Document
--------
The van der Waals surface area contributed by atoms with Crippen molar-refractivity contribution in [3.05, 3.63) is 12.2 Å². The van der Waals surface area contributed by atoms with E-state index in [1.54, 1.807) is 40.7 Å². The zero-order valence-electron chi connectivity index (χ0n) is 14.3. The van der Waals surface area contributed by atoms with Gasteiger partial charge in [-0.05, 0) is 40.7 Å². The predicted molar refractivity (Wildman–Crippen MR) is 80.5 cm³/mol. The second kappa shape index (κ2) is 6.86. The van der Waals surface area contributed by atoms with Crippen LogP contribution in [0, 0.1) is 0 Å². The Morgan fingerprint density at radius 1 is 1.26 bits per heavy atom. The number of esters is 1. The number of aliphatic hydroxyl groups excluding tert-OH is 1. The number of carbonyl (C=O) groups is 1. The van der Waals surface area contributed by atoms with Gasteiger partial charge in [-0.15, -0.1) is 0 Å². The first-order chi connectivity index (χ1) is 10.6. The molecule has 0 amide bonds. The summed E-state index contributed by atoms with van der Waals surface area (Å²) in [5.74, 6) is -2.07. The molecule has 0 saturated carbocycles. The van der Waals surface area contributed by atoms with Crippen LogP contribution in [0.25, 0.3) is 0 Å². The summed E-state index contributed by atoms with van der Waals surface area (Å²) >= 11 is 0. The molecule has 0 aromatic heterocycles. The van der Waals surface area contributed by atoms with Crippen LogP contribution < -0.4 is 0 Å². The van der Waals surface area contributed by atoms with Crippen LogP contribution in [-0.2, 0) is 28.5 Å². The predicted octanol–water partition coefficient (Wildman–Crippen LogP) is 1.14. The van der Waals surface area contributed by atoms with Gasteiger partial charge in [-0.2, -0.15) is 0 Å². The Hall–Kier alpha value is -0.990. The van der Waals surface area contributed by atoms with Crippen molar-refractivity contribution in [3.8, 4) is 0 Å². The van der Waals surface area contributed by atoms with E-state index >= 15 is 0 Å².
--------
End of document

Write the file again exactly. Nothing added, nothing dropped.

The van der Waals surface area contributed by atoms with Crippen molar-refractivity contribution in [3.05, 3.63) is 12.2 Å². The van der Waals surface area contributed by atoms with E-state index in [1.54, 1.807) is 40.7 Å². The zero-order valence-electron chi connectivity index (χ0n) is 14.3. The van der Waals surface area contributed by atoms with Gasteiger partial charge in [-0.05, 0) is 40.7 Å². The predicted molar refractivity (Wildman–Crippen MR) is 80.5 cm³/mol. The second kappa shape index (κ2) is 6.86. The van der Waals surface area contributed by atoms with Crippen LogP contribution in [0, 0.1) is 0 Å². The Morgan fingerprint density at radius 1 is 1.26 bits per heavy atom. The number of esters is 1. The number of aliphatic hydroxyl groups excluding tert-OH is 1. The number of carbonyl (C=O) groups is 1. The van der Waals surface area contributed by atoms with Gasteiger partial charge in [-0.15, -0.1) is 0 Å². The first-order chi connectivity index (χ1) is 10.6. The molecule has 0 amide bonds. The summed E-state index contributed by atoms with van der Waals surface area (Å²) in [5.74, 6) is -2.07. The molecule has 0 saturated carbocycles. The van der Waals surface area contributed by atoms with Crippen LogP contribution in [0.25, 0.3) is 0 Å². The summed E-state index contributed by atoms with van der Waals surface area (Å²) >= 11 is 0. The molecule has 0 aromatic heterocycles. The van der Waals surface area contributed by atoms with Crippen LogP contribution < -0.4 is 0 Å². The van der Waals surface area contributed by atoms with Crippen LogP contribution in [-0.2, 0) is 28.5 Å². The predicted octanol–water partition coefficient (Wildman–Crippen LogP) is 1.14. The van der Waals surface area contributed by atoms with Gasteiger partial charge in [-0.2, -0.15) is 0 Å². The Hall–Kier alpha value is -0.990. The van der Waals surface area contributed by atoms with Crippen molar-refractivity contribution in [3.8, 4) is 0 Å². The van der Waals surface area contributed by atoms with E-state index >= 15 is 0 Å².